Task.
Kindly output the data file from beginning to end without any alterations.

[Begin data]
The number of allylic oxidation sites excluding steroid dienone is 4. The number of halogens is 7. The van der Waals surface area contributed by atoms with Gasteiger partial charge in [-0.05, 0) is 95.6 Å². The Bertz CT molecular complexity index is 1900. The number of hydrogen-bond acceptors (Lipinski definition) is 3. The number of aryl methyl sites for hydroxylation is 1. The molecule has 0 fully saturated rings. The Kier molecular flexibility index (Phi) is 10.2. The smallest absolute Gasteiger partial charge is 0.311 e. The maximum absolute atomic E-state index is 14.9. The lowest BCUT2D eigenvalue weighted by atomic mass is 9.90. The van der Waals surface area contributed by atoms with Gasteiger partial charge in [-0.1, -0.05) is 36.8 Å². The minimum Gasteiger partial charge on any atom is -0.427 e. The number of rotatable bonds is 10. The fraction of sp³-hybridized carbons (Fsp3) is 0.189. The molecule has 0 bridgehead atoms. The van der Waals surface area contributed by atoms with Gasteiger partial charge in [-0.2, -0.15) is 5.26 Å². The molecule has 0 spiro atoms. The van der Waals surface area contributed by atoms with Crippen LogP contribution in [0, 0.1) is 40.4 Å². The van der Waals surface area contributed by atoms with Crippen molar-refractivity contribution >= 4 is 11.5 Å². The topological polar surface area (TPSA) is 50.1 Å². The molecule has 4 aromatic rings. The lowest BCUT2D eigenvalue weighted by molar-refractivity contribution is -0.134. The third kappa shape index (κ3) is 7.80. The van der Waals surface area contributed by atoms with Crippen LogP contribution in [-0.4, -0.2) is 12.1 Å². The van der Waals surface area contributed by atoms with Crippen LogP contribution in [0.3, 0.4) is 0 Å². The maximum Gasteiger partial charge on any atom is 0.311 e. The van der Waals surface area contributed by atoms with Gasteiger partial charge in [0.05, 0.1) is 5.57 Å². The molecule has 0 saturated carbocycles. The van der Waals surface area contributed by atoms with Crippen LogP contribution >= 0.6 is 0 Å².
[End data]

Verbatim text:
The number of allylic oxidation sites excluding steroid dienone is 4. The number of halogens is 7. The van der Waals surface area contributed by atoms with Gasteiger partial charge in [-0.05, 0) is 95.6 Å². The Bertz CT molecular complexity index is 1900. The number of hydrogen-bond acceptors (Lipinski definition) is 3. The number of aryl methyl sites for hydroxylation is 1. The molecule has 0 fully saturated rings. The Kier molecular flexibility index (Phi) is 10.2. The smallest absolute Gasteiger partial charge is 0.311 e. The maximum absolute atomic E-state index is 14.9. The lowest BCUT2D eigenvalue weighted by atomic mass is 9.90. The van der Waals surface area contributed by atoms with Gasteiger partial charge in [-0.1, -0.05) is 36.8 Å². The minimum Gasteiger partial charge on any atom is -0.427 e. The number of rotatable bonds is 10. The fraction of sp³-hybridized carbons (Fsp3) is 0.189. The molecule has 0 bridgehead atoms. The van der Waals surface area contributed by atoms with Gasteiger partial charge in [-0.2, -0.15) is 5.26 Å². The molecule has 0 spiro atoms. The van der Waals surface area contributed by atoms with Crippen LogP contribution in [0, 0.1) is 40.4 Å². The van der Waals surface area contributed by atoms with Crippen molar-refractivity contribution >= 4 is 11.5 Å². The topological polar surface area (TPSA) is 50.1 Å². The molecule has 4 aromatic rings. The lowest BCUT2D eigenvalue weighted by molar-refractivity contribution is -0.134. The third kappa shape index (κ3) is 7.80. The van der Waals surface area contributed by atoms with Crippen LogP contribution in [-0.4, -0.2) is 12.1 Å². The van der Waals surface area contributed by atoms with Crippen LogP contribution in [0.3, 0.4) is 0 Å². The maximum Gasteiger partial charge on any atom is 0.311 e. The van der Waals surface area contributed by atoms with Gasteiger partial charge in [0.05, 0.1) is 5.57 Å². The molecule has 0 saturated carbocycles. The van der Waals surface area contributed by atoms with Crippen LogP contribution >= 0.6 is 0 Å².